Health Minister Yuli Edelstein issued new regulations on Wednesday aimed at lowering the price of medical cannabis by an estimated 50% while making it easier for doctors to prescribe the plant to patients.
The motion saw the Health Ministry remove the substance cannabidiol, or CBD, from the Dangerous Drug Ordinance for the first time since 1973.
Experts estimate that the move could lead to a significant decline in the prices of CBD products and make them available for the public.
The new legislation will also allow a new market with enormous economic potential to emerge around these products, as is the case in many European countries and several U.S. states.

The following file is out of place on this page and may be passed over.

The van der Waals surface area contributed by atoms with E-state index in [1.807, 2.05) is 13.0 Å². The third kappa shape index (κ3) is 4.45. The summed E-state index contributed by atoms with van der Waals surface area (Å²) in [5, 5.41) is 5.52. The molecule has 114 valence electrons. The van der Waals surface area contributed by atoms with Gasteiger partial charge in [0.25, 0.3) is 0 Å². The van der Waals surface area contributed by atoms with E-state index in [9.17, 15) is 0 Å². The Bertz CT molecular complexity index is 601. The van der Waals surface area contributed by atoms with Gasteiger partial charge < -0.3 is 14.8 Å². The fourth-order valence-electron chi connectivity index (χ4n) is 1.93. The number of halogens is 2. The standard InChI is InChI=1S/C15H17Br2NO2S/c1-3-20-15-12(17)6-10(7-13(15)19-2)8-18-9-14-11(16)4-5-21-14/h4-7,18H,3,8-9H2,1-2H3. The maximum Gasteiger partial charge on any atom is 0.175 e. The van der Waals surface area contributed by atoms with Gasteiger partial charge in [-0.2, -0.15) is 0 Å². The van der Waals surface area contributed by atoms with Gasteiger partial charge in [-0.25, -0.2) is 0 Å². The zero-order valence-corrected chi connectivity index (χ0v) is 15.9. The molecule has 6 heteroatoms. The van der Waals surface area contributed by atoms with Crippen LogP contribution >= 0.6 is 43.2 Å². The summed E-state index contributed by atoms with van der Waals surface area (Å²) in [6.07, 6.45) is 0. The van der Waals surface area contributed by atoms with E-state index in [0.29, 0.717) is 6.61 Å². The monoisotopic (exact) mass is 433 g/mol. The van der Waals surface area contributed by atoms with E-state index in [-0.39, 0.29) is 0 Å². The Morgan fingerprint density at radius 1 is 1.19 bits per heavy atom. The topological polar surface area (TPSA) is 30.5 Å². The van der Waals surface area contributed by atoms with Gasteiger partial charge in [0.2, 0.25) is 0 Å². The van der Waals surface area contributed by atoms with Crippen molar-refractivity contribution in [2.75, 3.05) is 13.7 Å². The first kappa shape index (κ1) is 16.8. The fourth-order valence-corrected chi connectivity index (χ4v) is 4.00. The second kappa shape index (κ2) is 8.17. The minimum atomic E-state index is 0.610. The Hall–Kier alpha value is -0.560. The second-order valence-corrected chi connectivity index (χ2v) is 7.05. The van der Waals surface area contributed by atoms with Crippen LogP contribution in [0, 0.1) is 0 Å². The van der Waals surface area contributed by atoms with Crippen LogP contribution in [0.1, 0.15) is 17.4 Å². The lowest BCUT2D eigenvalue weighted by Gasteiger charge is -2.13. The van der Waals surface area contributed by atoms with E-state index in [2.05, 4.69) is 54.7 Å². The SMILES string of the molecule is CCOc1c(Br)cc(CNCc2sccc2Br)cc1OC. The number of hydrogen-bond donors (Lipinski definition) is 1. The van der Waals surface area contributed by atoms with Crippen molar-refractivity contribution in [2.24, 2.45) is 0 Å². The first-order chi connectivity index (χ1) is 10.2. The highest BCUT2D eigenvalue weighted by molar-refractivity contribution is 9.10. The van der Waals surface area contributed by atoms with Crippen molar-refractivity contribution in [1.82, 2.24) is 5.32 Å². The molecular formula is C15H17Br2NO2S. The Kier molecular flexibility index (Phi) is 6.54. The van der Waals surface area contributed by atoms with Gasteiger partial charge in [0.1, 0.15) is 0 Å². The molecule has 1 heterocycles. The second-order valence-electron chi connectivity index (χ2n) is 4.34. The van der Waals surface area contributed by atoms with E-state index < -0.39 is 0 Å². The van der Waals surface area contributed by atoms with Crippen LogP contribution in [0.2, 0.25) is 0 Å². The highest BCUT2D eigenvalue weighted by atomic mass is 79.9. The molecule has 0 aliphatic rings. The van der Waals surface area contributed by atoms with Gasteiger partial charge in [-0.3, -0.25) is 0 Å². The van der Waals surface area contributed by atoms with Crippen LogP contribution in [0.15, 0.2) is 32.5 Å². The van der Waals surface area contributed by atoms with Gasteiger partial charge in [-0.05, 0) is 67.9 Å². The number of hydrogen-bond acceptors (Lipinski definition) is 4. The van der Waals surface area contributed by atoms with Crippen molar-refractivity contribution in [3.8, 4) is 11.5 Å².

The reform marks the end of a long and difficult bureaucratic process that patients had to endure to obtain a permit to consume these products.
“Today we are lifting the stifling constraints that surround the use of medical cannabis,” Edelstein said in a statement.
When announcing his intention to enact the reforms earlier this month, Edelstein said he had personally witnessed the relief provided by cannabis when his wife was being treated for terminal cancer.
“When my late wife, Tanya, was in her final months and the pain was unbearable, the doctor suggested she use cannabis. I witnessed how it helped her. I don't know if it had harmful effects on her body, but concerning the pain, it definitely helped her."
Israel currently allows medical use of cannabis, yet recreational use remains illegal.
Last month, however, the Ministerial Committee for Legislation passed two decriminalization bills, potentially opening the path for full legalization of cannabis.
Reprinted with permission from i24NEWS.